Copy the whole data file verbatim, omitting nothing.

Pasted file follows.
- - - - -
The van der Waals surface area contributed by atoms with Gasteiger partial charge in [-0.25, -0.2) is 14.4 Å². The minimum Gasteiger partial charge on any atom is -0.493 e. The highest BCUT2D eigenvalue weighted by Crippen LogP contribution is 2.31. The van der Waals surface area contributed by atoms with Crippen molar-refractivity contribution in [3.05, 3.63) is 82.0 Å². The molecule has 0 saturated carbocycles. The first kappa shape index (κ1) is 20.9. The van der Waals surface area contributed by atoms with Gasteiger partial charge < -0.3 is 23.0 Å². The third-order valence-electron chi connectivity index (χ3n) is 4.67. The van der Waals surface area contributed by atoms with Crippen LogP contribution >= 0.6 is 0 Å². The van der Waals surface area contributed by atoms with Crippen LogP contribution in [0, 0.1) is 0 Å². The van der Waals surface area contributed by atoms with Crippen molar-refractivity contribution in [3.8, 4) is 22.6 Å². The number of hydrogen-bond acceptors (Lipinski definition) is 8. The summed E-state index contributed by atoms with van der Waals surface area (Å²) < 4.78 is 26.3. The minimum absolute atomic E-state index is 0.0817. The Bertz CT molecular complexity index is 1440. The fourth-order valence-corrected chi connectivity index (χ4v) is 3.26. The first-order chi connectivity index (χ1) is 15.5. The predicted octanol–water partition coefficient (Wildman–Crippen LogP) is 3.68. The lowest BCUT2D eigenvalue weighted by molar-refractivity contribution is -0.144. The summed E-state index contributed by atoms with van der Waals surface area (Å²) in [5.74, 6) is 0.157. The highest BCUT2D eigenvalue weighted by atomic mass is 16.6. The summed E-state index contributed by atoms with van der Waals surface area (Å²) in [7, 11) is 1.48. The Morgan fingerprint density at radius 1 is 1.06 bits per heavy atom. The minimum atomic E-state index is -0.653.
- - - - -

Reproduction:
The van der Waals surface area contributed by atoms with Gasteiger partial charge in [-0.25, -0.2) is 14.4 Å². The minimum Gasteiger partial charge on any atom is -0.493 e. The highest BCUT2D eigenvalue weighted by Crippen LogP contribution is 2.31. The van der Waals surface area contributed by atoms with Crippen molar-refractivity contribution in [3.05, 3.63) is 82.0 Å². The molecule has 0 saturated carbocycles. The first kappa shape index (κ1) is 20.9. The van der Waals surface area contributed by atoms with Gasteiger partial charge < -0.3 is 23.0 Å². The third-order valence-electron chi connectivity index (χ3n) is 4.67. The van der Waals surface area contributed by atoms with Crippen LogP contribution >= 0.6 is 0 Å². The van der Waals surface area contributed by atoms with Crippen LogP contribution in [0, 0.1) is 0 Å². The van der Waals surface area contributed by atoms with Crippen molar-refractivity contribution in [3.8, 4) is 22.6 Å². The number of hydrogen-bond acceptors (Lipinski definition) is 8. The summed E-state index contributed by atoms with van der Waals surface area (Å²) < 4.78 is 26.3. The minimum absolute atomic E-state index is 0.0817. The Bertz CT molecular complexity index is 1440. The fourth-order valence-corrected chi connectivity index (χ4v) is 3.26. The first-order chi connectivity index (χ1) is 15.5. The predicted octanol–water partition coefficient (Wildman–Crippen LogP) is 3.68. The lowest BCUT2D eigenvalue weighted by molar-refractivity contribution is -0.144. The summed E-state index contributed by atoms with van der Waals surface area (Å²) in [5.74, 6) is 0.157. The highest BCUT2D eigenvalue weighted by atomic mass is 16.6. The summed E-state index contributed by atoms with van der Waals surface area (Å²) in [7, 11) is 1.48. The Morgan fingerprint density at radius 1 is 1.06 bits per heavy atom. The minimum atomic E-state index is -0.653.